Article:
Music festivals have become ubiquitous in the summertime in cities around the world. Sure, they’re fun for hipsters and young adults who enjoy dancing to the sounds of indie artists while donning flower crowns and statement sunglasses. But they’re also often music to the ears of developers and property owners, especially during the off-season.
In low-season, venues are converted from inactive spaces to massive stages where thousands of festival goers gather to see the hottest names in music. This increasingly common transformation can translate to lucrative boons for landowners.
Last year, Coachella grossed a record-breaking total of $114.6 million in revenue, according to Billboard Boxscore. Plus, its overall economic impact quadruples that with staggering figures of $403 million to businesses in the Coachella Valley, reveals a 2016 economic study completed by Michael Bracken, managing partner and chief economist of Development Management Group.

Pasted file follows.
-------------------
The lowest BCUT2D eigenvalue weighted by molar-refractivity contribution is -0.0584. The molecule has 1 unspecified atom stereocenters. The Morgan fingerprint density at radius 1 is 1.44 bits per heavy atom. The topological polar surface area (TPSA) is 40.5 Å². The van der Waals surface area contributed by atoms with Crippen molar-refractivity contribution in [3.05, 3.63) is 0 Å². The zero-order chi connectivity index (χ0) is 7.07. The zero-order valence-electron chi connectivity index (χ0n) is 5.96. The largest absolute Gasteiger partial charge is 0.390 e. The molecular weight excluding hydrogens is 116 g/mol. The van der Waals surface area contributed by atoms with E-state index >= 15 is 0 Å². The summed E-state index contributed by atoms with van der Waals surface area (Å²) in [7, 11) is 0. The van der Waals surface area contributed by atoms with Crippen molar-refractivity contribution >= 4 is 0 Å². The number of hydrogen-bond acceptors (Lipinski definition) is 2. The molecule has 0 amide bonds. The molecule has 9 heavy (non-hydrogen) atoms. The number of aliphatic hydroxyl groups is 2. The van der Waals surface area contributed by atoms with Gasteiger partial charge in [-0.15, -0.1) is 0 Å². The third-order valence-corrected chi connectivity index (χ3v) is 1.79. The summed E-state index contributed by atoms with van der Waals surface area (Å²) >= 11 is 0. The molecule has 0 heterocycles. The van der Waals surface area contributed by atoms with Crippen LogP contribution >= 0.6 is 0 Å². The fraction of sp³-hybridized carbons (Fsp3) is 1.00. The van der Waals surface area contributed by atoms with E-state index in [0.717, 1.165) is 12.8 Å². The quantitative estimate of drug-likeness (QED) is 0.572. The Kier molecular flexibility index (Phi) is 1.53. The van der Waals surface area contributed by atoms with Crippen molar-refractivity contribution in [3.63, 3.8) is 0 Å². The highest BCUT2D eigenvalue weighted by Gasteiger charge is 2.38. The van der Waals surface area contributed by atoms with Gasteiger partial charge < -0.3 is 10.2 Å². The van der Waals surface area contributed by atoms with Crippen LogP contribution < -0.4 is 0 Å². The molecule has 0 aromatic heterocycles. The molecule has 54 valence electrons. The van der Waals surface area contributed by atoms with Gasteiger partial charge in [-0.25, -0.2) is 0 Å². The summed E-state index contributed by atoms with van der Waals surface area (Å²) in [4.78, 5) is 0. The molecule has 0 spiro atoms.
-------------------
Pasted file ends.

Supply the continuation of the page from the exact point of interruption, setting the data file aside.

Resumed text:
Doubling-down, the city of Coachella is in the process of developing a hotel to accommodate the influx of festival goers that continues to grow.
From Coachella to Fuji Rock, we get the facts on several music festivals around the globe and their impact on the built environment.
Photo credits for the images above go to the following sources:
Fuji Rock—Jennifer Claesson